Creating a Lifeline in Communities | Summary and Q&A

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September 27, 2018
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Creating a Lifeline in Communities

TL;DR

Startup founders discuss their personal connections to social issues and the solutions they are building to address them.

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Questions & Answers

Q: How does stigma act as a barrier to accessing food stamp benefits?

Stigma creates the false belief that only destitute individuals are eligible for food stamps, discouraging potential beneficiaries from seeking assistance. MRelief's platform aims to combat this stigma by providing a private and easy way for people to determine their eligibility and guide them through the application process.

Q: What challenges do companies like Promise face when working with governments to reform the criminal justice system?

One challenge is resistance from individuals who are invested in maintaining the current system, such as jail administrators who don't want to decrease the jail population. The key is to demonstrate the effectiveness of alternative programs and the need for change to improve outcomes.

Q: How does Concern's app help in addressing mental health crises?

Concern's app allows individuals to report mental health crises, activating a mobile crisis response team trained to de-escalate situations rather than relying solely on law enforcement. By linking people in crisis to appropriate care rather than jails or hospitals, Concern aims to address the underlying mental health and substance abuse issues.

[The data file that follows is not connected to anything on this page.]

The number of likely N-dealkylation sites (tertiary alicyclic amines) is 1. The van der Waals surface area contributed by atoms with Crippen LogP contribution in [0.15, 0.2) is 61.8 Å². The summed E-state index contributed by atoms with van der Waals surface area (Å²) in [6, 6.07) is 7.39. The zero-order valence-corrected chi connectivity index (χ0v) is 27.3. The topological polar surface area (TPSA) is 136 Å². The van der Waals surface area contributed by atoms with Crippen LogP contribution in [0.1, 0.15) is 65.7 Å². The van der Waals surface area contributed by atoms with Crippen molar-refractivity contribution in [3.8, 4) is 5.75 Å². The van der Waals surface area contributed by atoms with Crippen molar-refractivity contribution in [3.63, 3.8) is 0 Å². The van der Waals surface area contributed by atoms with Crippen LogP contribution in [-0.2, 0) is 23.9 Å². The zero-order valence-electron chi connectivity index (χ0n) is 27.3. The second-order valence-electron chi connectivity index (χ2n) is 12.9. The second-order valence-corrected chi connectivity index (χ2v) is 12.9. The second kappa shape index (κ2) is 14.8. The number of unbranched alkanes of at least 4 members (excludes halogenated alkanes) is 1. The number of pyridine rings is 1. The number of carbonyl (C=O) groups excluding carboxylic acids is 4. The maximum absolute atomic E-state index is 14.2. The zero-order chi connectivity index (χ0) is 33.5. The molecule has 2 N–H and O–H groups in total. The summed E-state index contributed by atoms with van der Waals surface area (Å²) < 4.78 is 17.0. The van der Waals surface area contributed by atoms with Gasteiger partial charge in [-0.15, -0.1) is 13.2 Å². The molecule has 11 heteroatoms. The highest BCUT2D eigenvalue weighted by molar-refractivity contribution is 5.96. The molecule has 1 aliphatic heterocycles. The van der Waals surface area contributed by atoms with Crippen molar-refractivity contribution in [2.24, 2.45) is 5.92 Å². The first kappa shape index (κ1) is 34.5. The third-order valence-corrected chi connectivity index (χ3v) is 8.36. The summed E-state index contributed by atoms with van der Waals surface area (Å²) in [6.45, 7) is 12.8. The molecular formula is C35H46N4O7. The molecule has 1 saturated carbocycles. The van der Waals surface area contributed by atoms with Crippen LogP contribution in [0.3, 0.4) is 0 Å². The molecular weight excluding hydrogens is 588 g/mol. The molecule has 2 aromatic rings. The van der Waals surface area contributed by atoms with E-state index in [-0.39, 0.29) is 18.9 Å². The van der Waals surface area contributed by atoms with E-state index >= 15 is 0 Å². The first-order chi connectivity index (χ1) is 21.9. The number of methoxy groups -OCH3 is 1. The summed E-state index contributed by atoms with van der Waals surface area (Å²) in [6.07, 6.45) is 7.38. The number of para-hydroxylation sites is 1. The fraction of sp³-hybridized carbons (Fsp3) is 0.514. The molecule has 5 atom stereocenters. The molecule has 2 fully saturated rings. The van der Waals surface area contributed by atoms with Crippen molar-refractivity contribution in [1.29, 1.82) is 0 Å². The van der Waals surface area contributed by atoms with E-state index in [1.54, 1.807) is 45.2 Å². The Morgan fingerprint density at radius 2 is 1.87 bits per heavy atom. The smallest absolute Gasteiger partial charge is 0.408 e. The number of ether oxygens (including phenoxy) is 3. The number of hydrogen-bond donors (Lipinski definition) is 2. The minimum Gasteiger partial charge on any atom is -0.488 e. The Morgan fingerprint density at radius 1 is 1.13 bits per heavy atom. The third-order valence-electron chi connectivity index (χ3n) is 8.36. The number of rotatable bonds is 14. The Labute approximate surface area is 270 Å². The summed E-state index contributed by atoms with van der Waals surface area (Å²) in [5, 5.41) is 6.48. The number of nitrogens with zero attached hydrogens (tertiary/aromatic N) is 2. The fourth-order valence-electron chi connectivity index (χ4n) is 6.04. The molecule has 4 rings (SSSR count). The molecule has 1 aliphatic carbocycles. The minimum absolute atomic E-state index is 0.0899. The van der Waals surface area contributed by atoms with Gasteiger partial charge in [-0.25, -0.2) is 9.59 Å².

Q: How does Pigeon Lee's technology aim to improve the criminal justice system beyond communication services?

Pigeon Lee aims to organize criminal justice data to enable innovation in areas such as background checks. By providing detailed and accurate information about individuals' criminal histories, the system can avoid stigmatizing individuals who have been arrested but not convicted and facilitate fairer hiring practices.

Summary & Key Takeaways

  • Frederick Hudson, CEO of Pigeon Lee, built a platform that helps people search, find, and connect with loved ones in prison based on his personal experience of being incarcerated.

  • Neil Shaw, CEO of Concern, created a compassionate alternative to emergency services for mental health crises, homelessness, and substance abuse, inspired by his own experiences with the criminal justice system and mental health issues.

  • Phaedra Ellis-Lamkins, co-founder of Promise, works with governments to provide alternatives to incarceration and bail for those who cannot afford it, driven by the loss of a loved one to addiction.

  • Rosa Free, executive director of MRelief, developed a platform to help people access unclaimed food stamp benefits, motivated by her own experience of growing up in public housing and relying on food assistance programs.

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